The club was only two years old when seven of its members members appeared in these photos, which were preserved within the albums of the Edinburgh Calotype Club. Those books are now held by the National Library of Scotland, and the albums were fully digitised for the Pencils of Light exhibition.
Photography was in its infancy: the calotype process was invented by Henry Fox Talbot in 1841, and taken up in Edinburgh by Hill & Adamson a couple of years later. They took the first known sports photos of John Laing, a tennis or rackets player, who I have already written about.
It was a step forward from having a single subject who was standing motionless for a long exposure, to taking a photograph of a group, and the challenge was taken up by Hugh Lyon Tennent. He was a member of both the Calotype Club and the Rowing Club, and is credited with taking the photos, perhaps with the assistance of his brother Robert. The venue is almost certainly the club house at Fountainbridge, on the Union Canal.
Identifying the seven men was a challenge, as the caption for the first photo simply named the rowers as 'T Dickson, Hastie, Hugh Lyon Tennent, Rd Campbell, Seton, JS Tytler, Arbuthnot'. The second photo has the same subjects but Tennent has moved to the right of the group.
However, the recent publication of a history of St Andrew Boat Club has helped, not only to confirm all their identities, but also to pinpoint the date.
Dickson, Campbell, Tennent and Seton were all founding ordinary members in 1846, while Tytler joined the following year. The other two were only in Edinburgh for a short time and joined as extraordinary members: Hastie in 1848, and Arbuthnot for 1847-48. The date of the photo can therefore be pinpointed to the latter year.
The seven men in the photo can now be identified with some degree of certainty:
Thomas Goldie Dickson (1819-1905), an accountant who lived at 3 Royal Circus. Educated at Edinburgh Academy, he was also a member of John Hope's Foot-Ball Club in 1836. He was later notorious for his involvement in the Ardnamurchan clearances.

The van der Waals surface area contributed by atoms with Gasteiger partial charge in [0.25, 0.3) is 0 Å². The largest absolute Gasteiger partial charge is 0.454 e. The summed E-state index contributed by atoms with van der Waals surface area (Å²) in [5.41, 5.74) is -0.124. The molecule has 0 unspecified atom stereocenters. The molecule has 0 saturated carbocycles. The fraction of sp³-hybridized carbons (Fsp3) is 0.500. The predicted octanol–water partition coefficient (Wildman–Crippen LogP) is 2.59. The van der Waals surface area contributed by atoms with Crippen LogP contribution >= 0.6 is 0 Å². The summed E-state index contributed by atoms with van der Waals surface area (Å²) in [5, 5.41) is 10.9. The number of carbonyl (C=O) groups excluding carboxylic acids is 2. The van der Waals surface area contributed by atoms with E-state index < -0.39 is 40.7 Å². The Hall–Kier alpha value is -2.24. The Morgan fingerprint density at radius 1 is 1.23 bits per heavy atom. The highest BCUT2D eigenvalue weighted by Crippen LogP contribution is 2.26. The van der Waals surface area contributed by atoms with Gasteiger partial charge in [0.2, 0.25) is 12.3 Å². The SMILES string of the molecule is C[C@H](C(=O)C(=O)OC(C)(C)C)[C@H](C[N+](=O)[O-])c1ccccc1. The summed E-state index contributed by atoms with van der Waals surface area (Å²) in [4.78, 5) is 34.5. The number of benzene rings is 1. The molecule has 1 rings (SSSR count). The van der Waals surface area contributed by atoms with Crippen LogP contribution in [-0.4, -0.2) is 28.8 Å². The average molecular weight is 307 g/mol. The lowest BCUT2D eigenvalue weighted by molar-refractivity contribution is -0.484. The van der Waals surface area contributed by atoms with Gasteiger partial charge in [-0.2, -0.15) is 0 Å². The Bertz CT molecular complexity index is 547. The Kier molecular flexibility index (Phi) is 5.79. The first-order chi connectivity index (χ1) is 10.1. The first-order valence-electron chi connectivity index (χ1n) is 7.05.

Charles Nairn Hastie (1809-1868), a solicitor from East Grinstead, Sussex, he was only in Edinburgh briefly and stayed at 136 Princes Street. In May 1848 he joined the Boat Club and was elected a Member of the Highland Agricultural Society.
Hugh Lyon Tennent (1817-1874), an advocate of 9 Lynedoch Place. Educated at Edinburgh Academy 1826-32. Related to the Tennents of brewing fame.
Ord Graham Campbell (1816-1890), a lawyer and Writer to the Signet, of 102 George Street. He was also a prominent golfer, member of the Royal & Ancient, and the Honorable Company of Edinburgh Golfers.
George Seton (1822-1908), an advocate of 13 Coates Crescent. Educated at Royal High School, then Edinburgh and Oxford Universities, he was a Fellow of the Royal Society of Edinburgh, an expert genealogist and served in the Royal Company of Archers.
James Stuart Fraser Tytler (1820-91), a lawyer and Writer to the Signet, of 27 Rutland Square. Educated at Edinburgh Academy and Edinburgh University, he became a Professor of Conveyancing at the university.
Charles George Arbuthnot (1824-1899), Born in Ireland and educated at Rugby, he was a Lieutenant in the Royal Artillery, based at Leith Fort. He went on to a prestigious army career, serving in Crimea, Afghanistan and India, becoming Lieutenant General Sir Charles Arbuthnot.
The history of the club is a fascinating read with many interesting photos, a 90 page paperback which is available from the club, price £10.
For further research, the club's extensive archives are held at the National Records of Scotland (Ref GD418).